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    Soon Factories Will Peel Our Fruit So We Don't Have To

    Photo: Flickr/quinn.anya

    Peeling bananas is the worst, right? Researchers at the US Department of Agriculture agree with you, which is why they're working on new technological advances to let a factory do it for you.

    After winning the American Chemical Society's Kenneth A. Spencer Award for Outstanding Achievement in Food and Agriculture Chemistry Tuesday, the man who made it possible for McDonald's to sell apples in Happy Meals, announced he's got bigger challenges in mind: bananas and avocados.

    Attila Pavlath—presumably named for his ruthlessness in the war on natural fruit skins—made apples able to last for weeks without browning by treating them with vitamin C, allowing them to be sold in bags by Motts, Sunkist, and other fruit companies. 

    But, according to the ACS, Pavlath is done with apples and is moving on to two of the "great 21st century challenges in edible coating research and development."  

    Bananas (maybe you've heard of them?) are America's most popular fruit, outselling oranges and apples combined, and the number of avocados sold in the U.S. increased 42 percent between 2005 and 2011. But both are notorious for browning like, two seconds after they've been peeled. And everyone has had an avocado that was borderline impossible to peel or a banana that mysteriously wouldn't split until the top had been mashed. One day, those problems may be concerns of humankind's past.

    Though the idea seems ridiculous on its face (just buy an apple corer or watch the above YouTube video), pre-sliced fruits and vegetables are big business. The "ready to eat" fruit and vegetable industry—which includes pre made salads—has sales of more than $10 billion annually and account for 10 percent of all produce sales. More than 1,000 companies work in the "edible film" industry. Sales of the films alone, which can be made with carnauba wax (made from palm leaves), starch, beeswax, gluten, and whey, exceed $100 million a year. The National Institutes of Health have sponsored "browning evaluations" of ready-to-eat apples versus their less ready-to-eat counterparts.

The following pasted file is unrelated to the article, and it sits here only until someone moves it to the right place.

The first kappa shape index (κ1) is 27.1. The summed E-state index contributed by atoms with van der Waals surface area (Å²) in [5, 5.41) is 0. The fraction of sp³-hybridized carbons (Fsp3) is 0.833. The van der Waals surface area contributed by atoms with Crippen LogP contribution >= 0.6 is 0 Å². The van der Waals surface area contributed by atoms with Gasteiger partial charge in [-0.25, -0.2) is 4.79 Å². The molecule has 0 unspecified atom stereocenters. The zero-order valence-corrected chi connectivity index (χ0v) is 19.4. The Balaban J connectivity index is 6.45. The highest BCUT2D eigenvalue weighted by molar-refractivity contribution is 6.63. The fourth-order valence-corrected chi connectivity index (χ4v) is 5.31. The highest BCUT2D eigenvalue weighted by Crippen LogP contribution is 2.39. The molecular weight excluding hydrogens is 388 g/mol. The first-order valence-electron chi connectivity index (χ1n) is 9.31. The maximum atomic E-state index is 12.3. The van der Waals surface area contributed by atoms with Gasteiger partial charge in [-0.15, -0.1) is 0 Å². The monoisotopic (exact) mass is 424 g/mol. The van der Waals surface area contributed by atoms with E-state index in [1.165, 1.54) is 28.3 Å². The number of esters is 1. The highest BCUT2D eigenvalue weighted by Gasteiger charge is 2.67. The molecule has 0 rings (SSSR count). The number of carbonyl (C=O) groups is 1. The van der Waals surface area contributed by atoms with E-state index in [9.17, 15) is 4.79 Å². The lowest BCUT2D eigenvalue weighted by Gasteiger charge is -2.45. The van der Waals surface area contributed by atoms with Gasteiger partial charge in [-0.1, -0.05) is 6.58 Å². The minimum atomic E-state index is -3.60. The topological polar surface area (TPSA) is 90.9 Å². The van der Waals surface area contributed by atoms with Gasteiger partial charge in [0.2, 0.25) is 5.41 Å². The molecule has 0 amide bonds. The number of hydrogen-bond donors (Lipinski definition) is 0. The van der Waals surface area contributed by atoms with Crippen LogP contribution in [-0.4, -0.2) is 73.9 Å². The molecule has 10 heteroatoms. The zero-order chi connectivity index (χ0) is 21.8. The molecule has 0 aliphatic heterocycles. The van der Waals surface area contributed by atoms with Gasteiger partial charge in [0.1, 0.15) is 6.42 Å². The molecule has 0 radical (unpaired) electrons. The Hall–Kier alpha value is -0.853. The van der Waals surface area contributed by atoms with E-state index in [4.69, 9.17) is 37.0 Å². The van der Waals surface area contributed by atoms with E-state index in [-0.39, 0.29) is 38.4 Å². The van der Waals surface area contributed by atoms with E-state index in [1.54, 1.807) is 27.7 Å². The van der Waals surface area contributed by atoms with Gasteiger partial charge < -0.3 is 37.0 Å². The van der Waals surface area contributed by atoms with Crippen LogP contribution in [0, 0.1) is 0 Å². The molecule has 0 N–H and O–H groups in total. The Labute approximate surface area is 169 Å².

While we've mastered keeping apples and other fruits from browning, a coating that works on the fast-acting browning mechanisms of avocados and bananas has remained elusive. That's why you don't often see bananas and avocados in pre-packaged salads. 

    "Nature is a very good chemist," Pavlath said. "Cutting and peeling remove [a fruit's] natural protection, allowing deterioration and spoilage to begin. It's visible within minutes for foods like apples and bananas, but occurs without any outward sign for other fruits and vegetables."

    Such a good chemist, in fact, that humanity has yet to be able to improve on the banana peel or avocado skin, and not for lack of trying: Last year, Chinese researchers announced that a spray-on coating made from the shells of shrimp and crabs could keep bananas from turning overripe for up to 12 days. But you'd still have to peel them yourself. And several wax coatings for avocados have been developed, but they're only able to make the pre-peeled version last longer in the produce aisle. But even those have been disappointing: According to a 2000 study out of South Africa, of the 11 commercial coatings available at the time, most "did not perform as expected."

    The search continues.

    Topics: food, fruit, avocados, Bananas, chemistry

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